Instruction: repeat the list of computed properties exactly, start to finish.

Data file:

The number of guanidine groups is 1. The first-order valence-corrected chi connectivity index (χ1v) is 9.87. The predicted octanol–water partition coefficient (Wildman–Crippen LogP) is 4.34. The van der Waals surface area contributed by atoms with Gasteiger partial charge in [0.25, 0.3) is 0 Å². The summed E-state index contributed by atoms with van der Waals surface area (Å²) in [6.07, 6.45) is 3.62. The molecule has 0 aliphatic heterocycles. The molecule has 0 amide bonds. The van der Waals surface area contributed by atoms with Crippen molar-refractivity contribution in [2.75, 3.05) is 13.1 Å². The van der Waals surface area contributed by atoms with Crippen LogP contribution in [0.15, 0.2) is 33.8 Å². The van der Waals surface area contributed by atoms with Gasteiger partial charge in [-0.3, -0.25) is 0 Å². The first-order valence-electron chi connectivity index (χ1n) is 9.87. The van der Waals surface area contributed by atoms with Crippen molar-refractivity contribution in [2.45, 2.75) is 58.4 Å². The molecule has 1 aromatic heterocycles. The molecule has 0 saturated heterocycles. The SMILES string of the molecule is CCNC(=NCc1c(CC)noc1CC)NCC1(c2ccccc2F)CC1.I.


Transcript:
The number of guanidine groups is 1. The first-order valence-corrected chi connectivity index (χ1v) is 9.87. The predicted octanol–water partition coefficient (Wildman–Crippen LogP) is 4.34. The van der Waals surface area contributed by atoms with Gasteiger partial charge in [0.25, 0.3) is 0 Å². The summed E-state index contributed by atoms with van der Waals surface area (Å²) in [6.07, 6.45) is 3.62. The molecule has 0 aliphatic heterocycles. The molecule has 0 amide bonds. The van der Waals surface area contributed by atoms with Crippen molar-refractivity contribution in [2.75, 3.05) is 13.1 Å². The van der Waals surface area contributed by atoms with Crippen LogP contribution in [0.15, 0.2) is 33.8 Å². The van der Waals surface area contributed by atoms with Gasteiger partial charge in [-0.3, -0.25) is 0 Å². The first-order valence-electron chi connectivity index (χ1n) is 9.87. The van der Waals surface area contributed by atoms with Crippen molar-refractivity contribution in [2.45, 2.75) is 58.4 Å². The molecule has 1 aromatic heterocycles. The molecule has 0 saturated heterocycles. The SMILES string of the molecule is CCNC(=NCc1c(CC)noc1CC)NCC1(c2ccccc2F)CC1.I.